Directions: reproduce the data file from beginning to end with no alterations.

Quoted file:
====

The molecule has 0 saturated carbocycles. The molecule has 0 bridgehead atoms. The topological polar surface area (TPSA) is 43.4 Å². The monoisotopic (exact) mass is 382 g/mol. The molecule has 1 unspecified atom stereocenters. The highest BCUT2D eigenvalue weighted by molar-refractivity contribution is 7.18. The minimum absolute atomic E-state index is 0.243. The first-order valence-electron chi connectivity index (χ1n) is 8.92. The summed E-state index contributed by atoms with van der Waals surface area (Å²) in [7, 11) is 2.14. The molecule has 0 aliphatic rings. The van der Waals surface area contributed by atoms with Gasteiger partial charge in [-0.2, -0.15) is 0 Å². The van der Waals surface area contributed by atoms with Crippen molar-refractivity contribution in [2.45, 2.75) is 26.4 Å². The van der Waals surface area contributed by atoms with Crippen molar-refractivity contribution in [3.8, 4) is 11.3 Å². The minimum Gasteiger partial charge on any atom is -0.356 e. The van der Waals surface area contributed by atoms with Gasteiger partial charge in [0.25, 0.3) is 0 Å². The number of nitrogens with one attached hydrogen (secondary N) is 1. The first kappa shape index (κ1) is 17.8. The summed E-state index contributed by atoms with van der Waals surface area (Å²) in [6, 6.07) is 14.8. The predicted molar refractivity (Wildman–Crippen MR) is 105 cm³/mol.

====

The molecule has 0 saturated carbocycles. The molecule has 0 bridgehead atoms. The topological polar surface area (TPSA) is 43.4 Å². The monoisotopic (exact) mass is 382 g/mol. The molecule has 1 unspecified atom stereocenters. The highest BCUT2D eigenvalue weighted by molar-refractivity contribution is 7.18. The minimum absolute atomic E-state index is 0.243. The first-order valence-electron chi connectivity index (χ1n) is 8.92. The summed E-state index contributed by atoms with van der Waals surface area (Å²) in [7, 11) is 2.14. The molecule has 0 aliphatic rings. The van der Waals surface area contributed by atoms with Gasteiger partial charge in [-0.2, -0.15) is 0 Å². The van der Waals surface area contributed by atoms with Crippen molar-refractivity contribution in [2.45, 2.75) is 26.4 Å². The van der Waals surface area contributed by atoms with Crippen molar-refractivity contribution in [3.8, 4) is 11.3 Å². The minimum Gasteiger partial charge on any atom is -0.356 e. The van der Waals surface area contributed by atoms with Gasteiger partial charge in [0.25, 0.3) is 0 Å². The number of nitrogens with one attached hydrogen (secondary N) is 1. The first kappa shape index (κ1) is 17.8. The summed E-state index contributed by atoms with van der Waals surface area (Å²) in [6, 6.07) is 14.8. The predicted molar refractivity (Wildman–Crippen MR) is 105 cm³/mol.